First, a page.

Ironically, this intervention may have left Sicard in an unfortunate position. L’Epée had attained legendary status; try as he may, Sicard was destined to remain in his shadow. In any case, there is little doubt about Berthier’s sentiments as Sicard’s biographer. His depictions of Sicard are almost always infused with an element of disrespect, including his descriptions of the director’s “heroism” during the tumultuous events of the Revolution. At first glance the verbal exchanges quoted by Berthier (from unidentified sources) seem out of place. He imbues Sicard with a provocative, brassy bravado that would have found little favor with his ruthless captors. The humility one would expect in such circumstances never surfaces. One might see it as an example of the exaggerated panegyric Berthier believed his audience expected—hardly a flattering inference in the age of Flaubert. Further evidence leads in another direction. Karacostas’s research finds that not only had Sicard refused to submit to the Civil Constitution of the Clergy as required by Revolutionary law, but also that he had treated the local Revolutionary committee with angry disrespect when he was refused a residence permit. His defiance in such situations and his failure to comply with other measures continued into the time of the Directory and led to the order for his deportation on September 5, 1798. Berthier’s depiction, then, would seem to be accurate. Elsewhere, it is necessary to add, he does go to great lengths to demean Sicard for his lack of eloquence, his uncomely Bordelais accent, and his underdeveloped social skills. In chapter 8 he identifies some possible motivations for Berthier’s behavior.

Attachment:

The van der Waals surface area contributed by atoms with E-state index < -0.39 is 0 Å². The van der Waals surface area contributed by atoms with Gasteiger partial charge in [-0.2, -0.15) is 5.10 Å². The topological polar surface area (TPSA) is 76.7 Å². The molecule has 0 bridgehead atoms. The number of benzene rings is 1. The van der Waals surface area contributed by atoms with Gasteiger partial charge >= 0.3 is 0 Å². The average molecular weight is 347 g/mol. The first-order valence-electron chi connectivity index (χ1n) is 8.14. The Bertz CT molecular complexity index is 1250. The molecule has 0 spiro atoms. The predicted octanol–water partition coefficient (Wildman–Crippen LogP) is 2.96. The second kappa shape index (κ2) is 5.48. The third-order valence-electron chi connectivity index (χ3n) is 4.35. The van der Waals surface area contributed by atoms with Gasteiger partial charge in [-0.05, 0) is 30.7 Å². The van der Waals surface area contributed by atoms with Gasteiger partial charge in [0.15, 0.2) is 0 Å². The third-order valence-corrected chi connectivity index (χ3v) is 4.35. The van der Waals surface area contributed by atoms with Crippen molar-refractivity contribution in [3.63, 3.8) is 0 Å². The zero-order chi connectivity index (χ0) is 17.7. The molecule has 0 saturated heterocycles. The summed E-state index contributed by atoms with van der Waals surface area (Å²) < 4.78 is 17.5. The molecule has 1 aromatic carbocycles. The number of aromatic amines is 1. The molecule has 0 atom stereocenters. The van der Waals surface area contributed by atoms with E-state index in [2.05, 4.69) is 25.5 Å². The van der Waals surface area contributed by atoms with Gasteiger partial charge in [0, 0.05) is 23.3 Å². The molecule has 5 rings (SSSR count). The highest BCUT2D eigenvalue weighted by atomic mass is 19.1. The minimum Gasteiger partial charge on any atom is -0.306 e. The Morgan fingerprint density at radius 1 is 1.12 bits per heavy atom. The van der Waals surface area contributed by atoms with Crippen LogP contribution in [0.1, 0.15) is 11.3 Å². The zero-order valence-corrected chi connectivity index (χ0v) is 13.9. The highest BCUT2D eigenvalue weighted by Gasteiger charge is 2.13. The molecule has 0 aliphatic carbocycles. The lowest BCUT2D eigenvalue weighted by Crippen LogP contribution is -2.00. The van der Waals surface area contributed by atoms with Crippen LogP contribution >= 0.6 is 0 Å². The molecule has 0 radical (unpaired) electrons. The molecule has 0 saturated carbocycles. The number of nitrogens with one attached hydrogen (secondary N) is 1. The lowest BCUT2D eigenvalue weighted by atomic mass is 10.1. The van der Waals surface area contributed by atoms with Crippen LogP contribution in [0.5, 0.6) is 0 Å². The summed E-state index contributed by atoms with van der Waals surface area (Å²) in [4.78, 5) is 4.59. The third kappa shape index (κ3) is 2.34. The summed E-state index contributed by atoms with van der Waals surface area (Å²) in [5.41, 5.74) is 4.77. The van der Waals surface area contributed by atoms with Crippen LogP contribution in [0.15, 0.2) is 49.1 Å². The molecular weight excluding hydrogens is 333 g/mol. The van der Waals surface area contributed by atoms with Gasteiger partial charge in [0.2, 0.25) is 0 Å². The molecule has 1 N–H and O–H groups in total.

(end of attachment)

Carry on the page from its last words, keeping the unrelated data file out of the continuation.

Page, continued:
The eighth chapter moves the reader directly into the sphere of deaf language and education. It begins with Napoleon’s mistaken impression that the signs used by deaf students and teachers at the Paris school were linguistically deficient because they communicated only by means of nouns and adjectives. Berthier quickly discredits that notion and attributes the misunderstanding to Napoleon’s limited exposure to the language. Otherwise, he insists, the First Consul would have recognized that “the verb is indeed the heart of sign language.” For Berthier the very idea of a linguistic deficiency of such a magnitude translated all too clearly as a remnant of the misperception of deaf people as physical and intellectual inferiors. Napoleon’s erroneous observation serves as a springboard to an impassioned defense.
As in the Bébian biography, Berthier points a reproving finger at Sicard. The institute’s director himself had been guilty of fueling that damnable misconception in his Course of Instruction for a Person Born Deaf (1800). Berthier quotes the relevant passages verbatim and then pounces: